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Anterior inferior cerebellar artery

Dr Henry Knipe and Assoc Prof Frank Gaillard et al.

The anterior inferior cerebellar artery (AICA) is one of three vessels that provides arterial blood supply to the cerebellum. It has a variable origin, course and supply, with up to 40% of specimens not having an identifiable standard AICA. The amount of tissue supplied by the AICA is variable (AICA-PICA dominance) but usually includes:


99% of AICAs arise from the basilar artery, but where along the vessel is variable:

  • 75% lower third
  • 16% middle third
  • 9% vertebrobasilar junction


  • internal auditory branch (80% single, 20% double) passes into the IAM
  • lateral branch passes around the flocculus and into the hemispheric fissure (supplying both superior and inferior semilunar lobules)
  • medial branch supplies the biventral lobule

Before cross-sectional imaging, the AICA (along with venous displacement) was used to identify posterior fossa intra- or extra-axial masses, especially at the CP angle. Extra-axial masses (e.g. vestibular schwannomas or meningiomas) would displace the vessel whereas intra-axial masses tend not to.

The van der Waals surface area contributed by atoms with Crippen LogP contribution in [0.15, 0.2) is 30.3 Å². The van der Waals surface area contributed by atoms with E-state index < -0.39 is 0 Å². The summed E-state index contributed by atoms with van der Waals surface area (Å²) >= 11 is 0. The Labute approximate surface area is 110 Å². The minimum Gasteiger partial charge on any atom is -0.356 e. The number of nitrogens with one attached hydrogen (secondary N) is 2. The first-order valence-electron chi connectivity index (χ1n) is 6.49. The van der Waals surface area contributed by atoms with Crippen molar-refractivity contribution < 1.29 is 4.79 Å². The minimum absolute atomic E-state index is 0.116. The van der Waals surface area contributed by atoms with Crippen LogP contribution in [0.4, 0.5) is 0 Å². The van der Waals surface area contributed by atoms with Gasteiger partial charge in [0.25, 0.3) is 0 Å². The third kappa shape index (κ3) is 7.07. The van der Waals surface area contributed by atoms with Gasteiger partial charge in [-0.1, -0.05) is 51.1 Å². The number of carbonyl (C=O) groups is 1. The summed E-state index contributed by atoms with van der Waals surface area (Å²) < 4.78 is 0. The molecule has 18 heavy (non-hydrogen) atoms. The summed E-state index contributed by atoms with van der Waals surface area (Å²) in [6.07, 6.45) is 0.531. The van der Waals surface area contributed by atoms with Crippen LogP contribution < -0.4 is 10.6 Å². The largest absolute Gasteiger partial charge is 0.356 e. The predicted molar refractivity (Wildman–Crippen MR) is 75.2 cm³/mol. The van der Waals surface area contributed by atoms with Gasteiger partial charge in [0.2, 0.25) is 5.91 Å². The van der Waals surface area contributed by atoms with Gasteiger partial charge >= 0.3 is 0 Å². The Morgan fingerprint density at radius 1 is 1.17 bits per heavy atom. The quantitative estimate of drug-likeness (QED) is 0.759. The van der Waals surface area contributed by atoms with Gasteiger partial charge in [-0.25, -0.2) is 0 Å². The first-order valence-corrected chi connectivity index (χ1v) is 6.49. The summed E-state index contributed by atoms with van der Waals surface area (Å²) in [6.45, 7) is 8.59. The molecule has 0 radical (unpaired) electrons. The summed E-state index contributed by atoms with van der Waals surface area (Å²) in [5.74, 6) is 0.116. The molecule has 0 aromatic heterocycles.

Anatomy: Brain

Anatomy: Brain

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Article information

rID: 5014
Section: Anatomy
Tag: refs, artery
Synonyms or Alternate Spellings:
  • AICA
  • Anterior inferior cerebellar artery (AICA)

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Cases and figures

  • Figure 1: normal COW anatomy
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  • Figure 2: origin of the cerebellar arteries
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  • Figure 3: posterior fossa vascular territories
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  • Figure 4: mid-cerebellum
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  • Figure 5: PICA, AICA and SCA
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